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Consider Your Skin’s Health During Skin Cancer Action Week

This week, November 16 – 22, is Skin Cancer Action Week and with the weather encouraging us to head outdoors, there is no better time to consider skin cancer risks.

Event ambassadors Stephanie Rice and Michael Clarke are helping promote the campaign which has the theme of ‘Your Summer. Your Skin. Your Story.’

Over 2000 people in Australia died from skin cancer in 2011 alone, two in three Australians are diagnosed with skin cancer by atge 70 abnd melanoma is also one of the most common cancers in Australians aged 15 to 44. Skin cancer is also one of the most preventable cancers and National Skin Cancer Action Week seeks to reiterate the importance of Slip, Slop Slap Seek and Slide.

“I’m very grateful for this annual reminder of the dangers posed by sun exposure,” AMA (NSW) President, Dr Saxon Smith, said.

“The Cancer Council and Australasian College of Dermatologists are doing excellent work reminding people of the threat of skin cancer. “This week also serves as a good reminder to get to your family doctor for a skin check, especially if you have fair skin or a family history of skin cancer,” Dr Smith said.

“Most of the time, skin cancer is preventable and you can protect yourself by wearing protective clothes, sunglasses, sunscreen and a hat as well as seeking shade during peak UV times.

“It’s important to remember it doesn’t need to be summer for UV levels to be that high.

“UV rays don’t take holidays and people should be conscious of sun safety whenever UV levels are three or higher,” Dr Smith said.

“Melanoma grows and spreads through the body very quickly and causes about 1500 deaths every year. “Like other cancers, catching it early is key to successful treatment,” Dr Smith said.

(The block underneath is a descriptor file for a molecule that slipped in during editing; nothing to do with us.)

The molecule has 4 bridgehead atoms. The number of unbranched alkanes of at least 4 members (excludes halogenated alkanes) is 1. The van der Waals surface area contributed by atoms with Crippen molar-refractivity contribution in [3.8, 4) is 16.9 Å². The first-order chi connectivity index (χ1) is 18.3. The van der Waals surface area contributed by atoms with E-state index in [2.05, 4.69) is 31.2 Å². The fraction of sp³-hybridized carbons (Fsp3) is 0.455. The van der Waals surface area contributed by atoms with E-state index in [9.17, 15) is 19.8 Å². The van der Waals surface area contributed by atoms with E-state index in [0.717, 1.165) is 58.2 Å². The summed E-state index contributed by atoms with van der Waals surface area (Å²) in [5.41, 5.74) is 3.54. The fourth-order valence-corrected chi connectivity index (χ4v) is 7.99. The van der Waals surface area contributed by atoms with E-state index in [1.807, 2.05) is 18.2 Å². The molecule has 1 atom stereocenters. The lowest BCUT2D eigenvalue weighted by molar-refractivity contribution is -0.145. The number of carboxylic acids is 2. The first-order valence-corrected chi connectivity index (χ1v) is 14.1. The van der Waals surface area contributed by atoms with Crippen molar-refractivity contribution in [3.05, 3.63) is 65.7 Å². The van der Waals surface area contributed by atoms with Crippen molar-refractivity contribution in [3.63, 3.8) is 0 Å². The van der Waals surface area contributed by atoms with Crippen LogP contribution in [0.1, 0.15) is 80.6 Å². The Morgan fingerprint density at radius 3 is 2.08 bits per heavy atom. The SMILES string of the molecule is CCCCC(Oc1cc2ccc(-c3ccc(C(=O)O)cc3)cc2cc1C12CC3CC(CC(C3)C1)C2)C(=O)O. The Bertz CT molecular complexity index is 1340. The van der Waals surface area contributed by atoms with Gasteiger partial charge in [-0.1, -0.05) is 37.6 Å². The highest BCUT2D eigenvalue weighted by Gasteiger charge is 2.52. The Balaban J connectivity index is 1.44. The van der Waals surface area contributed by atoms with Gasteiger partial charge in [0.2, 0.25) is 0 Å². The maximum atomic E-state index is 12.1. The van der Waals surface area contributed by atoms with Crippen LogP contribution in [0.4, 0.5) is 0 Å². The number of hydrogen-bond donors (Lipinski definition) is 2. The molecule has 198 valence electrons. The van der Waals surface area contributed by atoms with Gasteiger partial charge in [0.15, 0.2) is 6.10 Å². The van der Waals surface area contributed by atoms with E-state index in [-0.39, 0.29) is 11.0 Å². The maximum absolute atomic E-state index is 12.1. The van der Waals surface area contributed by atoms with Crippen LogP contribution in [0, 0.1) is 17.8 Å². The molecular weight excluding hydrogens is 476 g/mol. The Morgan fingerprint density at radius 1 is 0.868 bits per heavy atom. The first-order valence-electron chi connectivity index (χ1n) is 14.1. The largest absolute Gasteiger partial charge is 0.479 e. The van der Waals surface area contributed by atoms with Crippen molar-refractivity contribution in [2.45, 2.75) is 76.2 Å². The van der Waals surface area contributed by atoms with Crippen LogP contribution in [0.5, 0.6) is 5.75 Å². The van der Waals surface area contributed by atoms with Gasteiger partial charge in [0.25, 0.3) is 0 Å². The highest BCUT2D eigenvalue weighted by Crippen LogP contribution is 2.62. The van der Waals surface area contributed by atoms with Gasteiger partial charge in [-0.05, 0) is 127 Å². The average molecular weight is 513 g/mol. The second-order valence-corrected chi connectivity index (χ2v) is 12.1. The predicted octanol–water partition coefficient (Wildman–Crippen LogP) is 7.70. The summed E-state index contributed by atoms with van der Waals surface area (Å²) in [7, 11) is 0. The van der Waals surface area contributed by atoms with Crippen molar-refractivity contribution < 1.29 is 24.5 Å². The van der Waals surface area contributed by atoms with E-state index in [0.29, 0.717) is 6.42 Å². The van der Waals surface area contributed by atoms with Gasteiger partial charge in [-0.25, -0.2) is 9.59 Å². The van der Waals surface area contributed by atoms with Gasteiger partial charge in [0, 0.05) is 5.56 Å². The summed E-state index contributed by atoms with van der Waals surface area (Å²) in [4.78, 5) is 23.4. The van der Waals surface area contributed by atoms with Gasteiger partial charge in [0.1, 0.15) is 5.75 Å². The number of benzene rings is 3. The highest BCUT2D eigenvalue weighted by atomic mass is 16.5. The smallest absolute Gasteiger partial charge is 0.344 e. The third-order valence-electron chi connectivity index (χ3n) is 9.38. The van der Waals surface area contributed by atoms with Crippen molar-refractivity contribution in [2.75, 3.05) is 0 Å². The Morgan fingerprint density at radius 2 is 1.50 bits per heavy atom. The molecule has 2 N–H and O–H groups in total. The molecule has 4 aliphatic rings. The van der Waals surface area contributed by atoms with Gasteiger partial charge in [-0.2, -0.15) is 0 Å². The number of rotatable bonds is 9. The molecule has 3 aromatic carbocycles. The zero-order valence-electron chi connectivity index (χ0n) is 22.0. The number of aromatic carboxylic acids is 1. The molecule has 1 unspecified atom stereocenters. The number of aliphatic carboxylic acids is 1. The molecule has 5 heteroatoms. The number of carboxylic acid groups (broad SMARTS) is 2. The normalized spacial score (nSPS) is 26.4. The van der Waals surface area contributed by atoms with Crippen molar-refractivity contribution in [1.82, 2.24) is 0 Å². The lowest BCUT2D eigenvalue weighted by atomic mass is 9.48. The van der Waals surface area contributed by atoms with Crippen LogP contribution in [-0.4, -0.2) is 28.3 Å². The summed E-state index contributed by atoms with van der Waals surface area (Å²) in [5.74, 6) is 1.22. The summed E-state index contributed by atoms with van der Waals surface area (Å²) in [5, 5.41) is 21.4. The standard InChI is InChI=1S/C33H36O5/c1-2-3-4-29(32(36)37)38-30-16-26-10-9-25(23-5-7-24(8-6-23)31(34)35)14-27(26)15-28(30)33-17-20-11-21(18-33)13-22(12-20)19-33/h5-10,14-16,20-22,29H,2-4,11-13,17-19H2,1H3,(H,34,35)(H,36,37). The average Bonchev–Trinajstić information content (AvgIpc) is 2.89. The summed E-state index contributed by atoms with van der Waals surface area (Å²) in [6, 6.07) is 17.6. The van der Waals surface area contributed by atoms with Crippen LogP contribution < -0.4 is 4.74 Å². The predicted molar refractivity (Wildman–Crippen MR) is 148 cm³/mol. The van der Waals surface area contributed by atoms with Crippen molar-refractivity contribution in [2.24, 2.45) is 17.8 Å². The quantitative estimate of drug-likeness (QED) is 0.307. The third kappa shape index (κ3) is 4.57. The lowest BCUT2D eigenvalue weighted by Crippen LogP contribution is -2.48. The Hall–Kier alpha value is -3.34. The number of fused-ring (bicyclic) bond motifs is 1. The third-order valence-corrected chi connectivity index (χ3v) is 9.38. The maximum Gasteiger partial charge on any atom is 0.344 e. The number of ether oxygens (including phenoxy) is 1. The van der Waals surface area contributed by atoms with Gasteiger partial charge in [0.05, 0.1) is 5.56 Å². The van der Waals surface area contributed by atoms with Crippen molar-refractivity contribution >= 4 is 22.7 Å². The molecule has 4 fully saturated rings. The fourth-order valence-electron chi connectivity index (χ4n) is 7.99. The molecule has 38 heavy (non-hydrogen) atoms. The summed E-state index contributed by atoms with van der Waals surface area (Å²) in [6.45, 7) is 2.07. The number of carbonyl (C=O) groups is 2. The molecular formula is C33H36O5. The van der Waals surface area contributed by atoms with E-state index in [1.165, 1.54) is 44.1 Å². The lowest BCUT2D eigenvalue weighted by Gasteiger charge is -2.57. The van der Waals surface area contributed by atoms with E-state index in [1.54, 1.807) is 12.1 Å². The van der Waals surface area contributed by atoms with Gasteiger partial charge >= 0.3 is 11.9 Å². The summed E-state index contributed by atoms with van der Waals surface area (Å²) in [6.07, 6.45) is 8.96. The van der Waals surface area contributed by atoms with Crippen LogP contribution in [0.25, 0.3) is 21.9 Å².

“There’s more to skin cancer than melanoma – and while melanoma is the most deadly form, people should be on the lookout for any changes in their skin.

“If you’re worried something on your skin doesn’t look right, see a doctor and make sure you follow it up with regular skin examinations.”

Cancer Council Australia’s website has very useful information for consumers. It also has personal stories by people who have experienced skin cancer.

Jim Maxwell shares a story, many of us have head before. “I enjoyed a typical Australian childhood and spent plenty of time soaking up our wonderful sun. We didn’t know too much about sun protection, but we’d occasionally slop on some sunscreen if we were at the beach. It would wash off and we never thought to reapply,” Jim says.

“It took me until much later in life to realise what effect those years in the sun could have on my health. I was about fifty when I first noticed something unusual about a patch of skin on my face. I visited my GP and he sent me along to a dermatologist.  It turned out to be the first of many skin cancers I’ve had removed from my face, including one on my nose that required fairly significant surgery. I’ve been lucky enough to dodge any melanomas but it certainly made me change my ways.”

See Jim’s story at or watch him talking to ambassador Michael Clarke

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Alana Lowes

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